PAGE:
Jewish organizations such as Poalej Syjon, Tzeirei Syjon, Mizrachi, Tarbut, HaShomer HaLeumi, HaNoar HaZioni, Betar, Sports society "Makabi" were at peak of their activity and charity organizations like Hachnosas Kallah, Hachnosas Orchim, Bikur Cholim were functioning. In 1930s Jews established a small, local hospital. 

In 1937 there was a pogrom which resulted in heavy plundering of Jewish property, destruction of houses and 23 victims.

Before World War II, 2500 Jews lived in Wysokie Mazowieckie which was 55% of the total population of the town. On 10 September 1939 German tanks raided the city destroying 80% of its buildings, purposefully bombing wood buildings with incendiary ammunition. The entire, wood-structured city centre was destroyed along with Jewish quarter. 71 houses and 132 other buildings were destroyed and one Jew died in the flames of his own house. On the very same day, four Jews were shot and one was forced to jump into a well where he drowned, on the road between Wysokie Mazowieckie and Zambrów. On the 12 September 1939, 2000 men over 17 of both Polish and Jewish origin were captured and rounded up in the local church. They were held there for two days with no food or water and then rushed to Zambrów and Łomża and later on to East Prussia. Two Jews and one Pole were shot en route. On the 26 September 1939 the town got under Soviet occupation due to the Ribbentrop-Molotov treaty. This secured them a relative peace for the time being. However peace didn’t last for long.

On 24 June 1941 Wysokie Mazowieckie went under German rule again. Between June and July several Jews were executed for communist activity. On 15 August 1941 Judenrat was ordered to gather all Jews on the market square on the following day. People panicked but only few managed to get out of town. Those who remained prayed through the night and went to the market terrified. The German authorities ordered the ghetto to be built. It occupied the area of eastern part of Jagiellońska street, Dolna street up to the river, Kościuszki street, market square, Mystkowska street up to Polna street (currently Ludowa). The ghetto was surrounded by a barbed wire and there were two gates leading inside, one of which was situated in the market square. The ghetto in Wysokie Mazowieckie was also inhabited by Jews from Jabłonka Kościelna, Kulesze, Rosochaty, Szpietów and Wyszonki making it total of five thousands inhabitants. In spring 1942 a group of German military police led two Russian prisoners-of-war and ten Jews from the custody to the cemetery on Krzywa street. They dug a hole there, and were lined up near it. MP Herman Wehner killed them all, shooting them one by one on the back of their heads. The bodies were buried by the military policemen. On 2 November 1942 Germans began closing the ghetto. Initially Jews were transported to Czyżewo and then by train to Treblinka and Oświęcim. The last group was deported in mid-November to a temporary camp in Zambrów and then, in January 1943 they were transported to Treblinka. From Zambrów to Czyżewo people were transported on sledges or wagons with cold, frosty weather outside. Guards made often stops and forbid anyone to get off which resulted in many people freezing to death, especially those younger and older ones. Those few who survived were hidden by Polish families.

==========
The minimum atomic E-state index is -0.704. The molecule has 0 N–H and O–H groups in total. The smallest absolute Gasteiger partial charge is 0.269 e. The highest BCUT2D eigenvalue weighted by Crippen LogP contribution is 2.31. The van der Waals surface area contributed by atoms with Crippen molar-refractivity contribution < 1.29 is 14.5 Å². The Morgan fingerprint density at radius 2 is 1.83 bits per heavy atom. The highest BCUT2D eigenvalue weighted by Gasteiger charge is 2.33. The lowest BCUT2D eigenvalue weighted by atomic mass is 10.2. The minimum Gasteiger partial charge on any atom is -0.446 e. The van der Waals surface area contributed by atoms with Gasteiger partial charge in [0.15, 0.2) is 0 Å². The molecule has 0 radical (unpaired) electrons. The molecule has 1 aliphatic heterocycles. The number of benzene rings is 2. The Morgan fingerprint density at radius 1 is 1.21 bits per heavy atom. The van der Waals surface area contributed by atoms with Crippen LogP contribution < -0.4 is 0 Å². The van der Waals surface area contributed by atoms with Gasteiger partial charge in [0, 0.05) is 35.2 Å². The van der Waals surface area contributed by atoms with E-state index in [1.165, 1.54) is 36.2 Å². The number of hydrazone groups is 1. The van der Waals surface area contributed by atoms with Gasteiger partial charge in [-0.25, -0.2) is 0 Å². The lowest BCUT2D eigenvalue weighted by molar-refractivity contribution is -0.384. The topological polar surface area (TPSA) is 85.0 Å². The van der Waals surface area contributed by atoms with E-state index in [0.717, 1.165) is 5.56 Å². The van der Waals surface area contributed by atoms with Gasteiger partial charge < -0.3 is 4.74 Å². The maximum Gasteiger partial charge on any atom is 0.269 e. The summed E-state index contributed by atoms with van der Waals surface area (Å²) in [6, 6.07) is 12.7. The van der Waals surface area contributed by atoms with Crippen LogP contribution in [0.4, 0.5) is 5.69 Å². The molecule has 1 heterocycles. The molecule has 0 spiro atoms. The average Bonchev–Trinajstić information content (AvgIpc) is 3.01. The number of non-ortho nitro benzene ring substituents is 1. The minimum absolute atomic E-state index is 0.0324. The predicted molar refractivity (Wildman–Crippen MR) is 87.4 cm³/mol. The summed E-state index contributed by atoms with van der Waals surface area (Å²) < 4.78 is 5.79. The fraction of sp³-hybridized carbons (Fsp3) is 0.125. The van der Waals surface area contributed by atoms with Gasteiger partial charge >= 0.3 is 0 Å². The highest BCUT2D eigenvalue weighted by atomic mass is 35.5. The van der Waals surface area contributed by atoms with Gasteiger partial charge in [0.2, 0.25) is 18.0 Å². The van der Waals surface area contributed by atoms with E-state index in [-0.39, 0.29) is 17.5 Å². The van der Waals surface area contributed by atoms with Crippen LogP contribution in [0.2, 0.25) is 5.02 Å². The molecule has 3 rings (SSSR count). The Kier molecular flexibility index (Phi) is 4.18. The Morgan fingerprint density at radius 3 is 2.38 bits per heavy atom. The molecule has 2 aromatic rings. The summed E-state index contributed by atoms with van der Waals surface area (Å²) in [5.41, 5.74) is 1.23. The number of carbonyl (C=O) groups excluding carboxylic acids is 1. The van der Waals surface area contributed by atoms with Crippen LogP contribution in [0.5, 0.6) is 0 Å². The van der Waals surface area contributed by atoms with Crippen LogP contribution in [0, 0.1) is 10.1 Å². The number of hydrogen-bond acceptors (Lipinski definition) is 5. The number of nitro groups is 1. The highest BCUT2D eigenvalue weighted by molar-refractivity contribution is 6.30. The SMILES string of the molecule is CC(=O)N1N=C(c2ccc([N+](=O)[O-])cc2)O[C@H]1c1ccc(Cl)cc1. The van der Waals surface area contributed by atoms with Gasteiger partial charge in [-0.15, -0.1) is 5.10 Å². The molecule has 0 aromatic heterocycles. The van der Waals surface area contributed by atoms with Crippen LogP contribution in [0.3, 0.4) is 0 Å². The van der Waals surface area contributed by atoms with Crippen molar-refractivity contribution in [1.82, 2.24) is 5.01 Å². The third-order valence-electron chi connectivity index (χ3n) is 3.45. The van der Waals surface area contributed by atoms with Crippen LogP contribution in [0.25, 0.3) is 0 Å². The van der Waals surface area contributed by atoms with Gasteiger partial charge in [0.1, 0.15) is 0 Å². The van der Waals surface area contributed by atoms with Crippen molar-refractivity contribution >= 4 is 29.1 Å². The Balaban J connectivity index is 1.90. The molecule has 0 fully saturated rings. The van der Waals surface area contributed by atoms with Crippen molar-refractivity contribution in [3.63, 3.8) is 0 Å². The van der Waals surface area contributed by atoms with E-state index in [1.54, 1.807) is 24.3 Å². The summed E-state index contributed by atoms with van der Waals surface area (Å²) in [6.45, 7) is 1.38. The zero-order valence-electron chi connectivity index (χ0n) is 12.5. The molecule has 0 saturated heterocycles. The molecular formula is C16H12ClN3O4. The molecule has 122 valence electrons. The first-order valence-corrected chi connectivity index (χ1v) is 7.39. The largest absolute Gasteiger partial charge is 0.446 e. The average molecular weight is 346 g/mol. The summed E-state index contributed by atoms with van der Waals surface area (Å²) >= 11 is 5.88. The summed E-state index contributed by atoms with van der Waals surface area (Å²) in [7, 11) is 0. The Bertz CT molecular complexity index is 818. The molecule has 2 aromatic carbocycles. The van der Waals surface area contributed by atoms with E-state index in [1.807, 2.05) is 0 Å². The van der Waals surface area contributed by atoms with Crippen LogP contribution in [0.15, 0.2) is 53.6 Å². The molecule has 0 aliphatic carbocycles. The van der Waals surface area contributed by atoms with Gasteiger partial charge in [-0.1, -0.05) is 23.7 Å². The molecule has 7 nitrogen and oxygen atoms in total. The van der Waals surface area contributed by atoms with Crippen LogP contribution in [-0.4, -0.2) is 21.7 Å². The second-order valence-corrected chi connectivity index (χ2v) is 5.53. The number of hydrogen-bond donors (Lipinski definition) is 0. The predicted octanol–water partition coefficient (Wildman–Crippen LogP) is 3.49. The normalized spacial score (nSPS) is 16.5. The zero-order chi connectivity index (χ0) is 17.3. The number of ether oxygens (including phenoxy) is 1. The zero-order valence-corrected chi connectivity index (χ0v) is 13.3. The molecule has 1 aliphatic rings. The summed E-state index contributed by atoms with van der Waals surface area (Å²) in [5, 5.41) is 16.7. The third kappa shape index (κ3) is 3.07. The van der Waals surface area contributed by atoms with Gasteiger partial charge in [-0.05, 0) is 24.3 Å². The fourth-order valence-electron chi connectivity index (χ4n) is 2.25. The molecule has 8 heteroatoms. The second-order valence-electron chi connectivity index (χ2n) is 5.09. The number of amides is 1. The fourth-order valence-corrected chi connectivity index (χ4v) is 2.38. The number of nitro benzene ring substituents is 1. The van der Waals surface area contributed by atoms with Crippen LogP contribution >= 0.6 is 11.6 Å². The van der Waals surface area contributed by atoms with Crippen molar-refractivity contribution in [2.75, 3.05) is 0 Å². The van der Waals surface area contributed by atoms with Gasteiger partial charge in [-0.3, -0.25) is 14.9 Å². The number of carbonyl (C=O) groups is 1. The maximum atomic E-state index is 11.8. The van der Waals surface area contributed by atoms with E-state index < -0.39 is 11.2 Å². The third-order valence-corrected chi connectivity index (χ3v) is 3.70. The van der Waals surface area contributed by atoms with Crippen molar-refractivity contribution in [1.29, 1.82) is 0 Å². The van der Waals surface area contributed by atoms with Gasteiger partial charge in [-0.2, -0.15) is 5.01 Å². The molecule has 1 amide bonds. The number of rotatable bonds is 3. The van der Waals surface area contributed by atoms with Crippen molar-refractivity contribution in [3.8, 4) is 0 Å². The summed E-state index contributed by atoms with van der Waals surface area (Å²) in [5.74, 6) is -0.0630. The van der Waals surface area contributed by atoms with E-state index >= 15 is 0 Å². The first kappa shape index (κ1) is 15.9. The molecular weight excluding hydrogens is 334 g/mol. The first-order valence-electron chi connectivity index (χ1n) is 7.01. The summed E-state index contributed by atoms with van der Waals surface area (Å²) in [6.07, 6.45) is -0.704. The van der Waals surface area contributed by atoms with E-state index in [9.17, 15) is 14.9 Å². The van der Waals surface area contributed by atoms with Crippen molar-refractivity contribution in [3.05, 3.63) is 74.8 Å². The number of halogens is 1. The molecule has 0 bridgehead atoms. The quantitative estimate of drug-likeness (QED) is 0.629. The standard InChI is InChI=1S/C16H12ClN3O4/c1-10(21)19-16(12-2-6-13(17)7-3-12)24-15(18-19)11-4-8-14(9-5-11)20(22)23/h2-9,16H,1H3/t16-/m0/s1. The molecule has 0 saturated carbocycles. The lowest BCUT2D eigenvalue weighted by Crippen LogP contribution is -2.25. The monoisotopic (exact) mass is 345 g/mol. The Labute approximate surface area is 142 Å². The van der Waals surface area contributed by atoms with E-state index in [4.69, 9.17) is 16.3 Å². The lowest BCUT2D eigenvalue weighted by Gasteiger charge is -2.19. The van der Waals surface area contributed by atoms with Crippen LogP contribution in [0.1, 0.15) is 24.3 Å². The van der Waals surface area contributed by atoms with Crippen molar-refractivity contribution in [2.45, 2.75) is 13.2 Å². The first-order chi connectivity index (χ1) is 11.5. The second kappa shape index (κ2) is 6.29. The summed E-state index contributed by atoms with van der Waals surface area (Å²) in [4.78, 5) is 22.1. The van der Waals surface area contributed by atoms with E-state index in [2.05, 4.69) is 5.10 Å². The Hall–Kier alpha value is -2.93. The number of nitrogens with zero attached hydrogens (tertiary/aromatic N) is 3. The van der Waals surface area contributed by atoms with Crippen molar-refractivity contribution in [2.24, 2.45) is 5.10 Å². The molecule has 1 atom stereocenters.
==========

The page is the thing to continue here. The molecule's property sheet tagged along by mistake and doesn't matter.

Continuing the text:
Over the years, Jews in Wysokie Mazowieckie had two cemeteries. One was situated by Białostocka street and today there is no trace of it and the other one was founded by today’s Żwirki i Wigury street. Karol Głębocki, in his book entitled “Dokumentacja ewidencyjno-fotograficzna cmentarza żydowskiego w Wysokiem Mazowieckiem” (Record and photo documentation of Jewish cemetery in Wysokie Mazowieckie), writes about a history of this place- “In the local church files from 1838 I found a short passage mentioning Jewish synagogue and a cemetery. As files from 1822 and 1830 mention only a synagogue we may presume that a cemetery by Żwirki i Wigury street was founded between 1830 and 1838. Twenty years after that we read that a cemetery has a fine fence surrounding it. Jewish cemetery and a catholic cemetery (founded in 1804) were situated next to each other, separated by a trench.”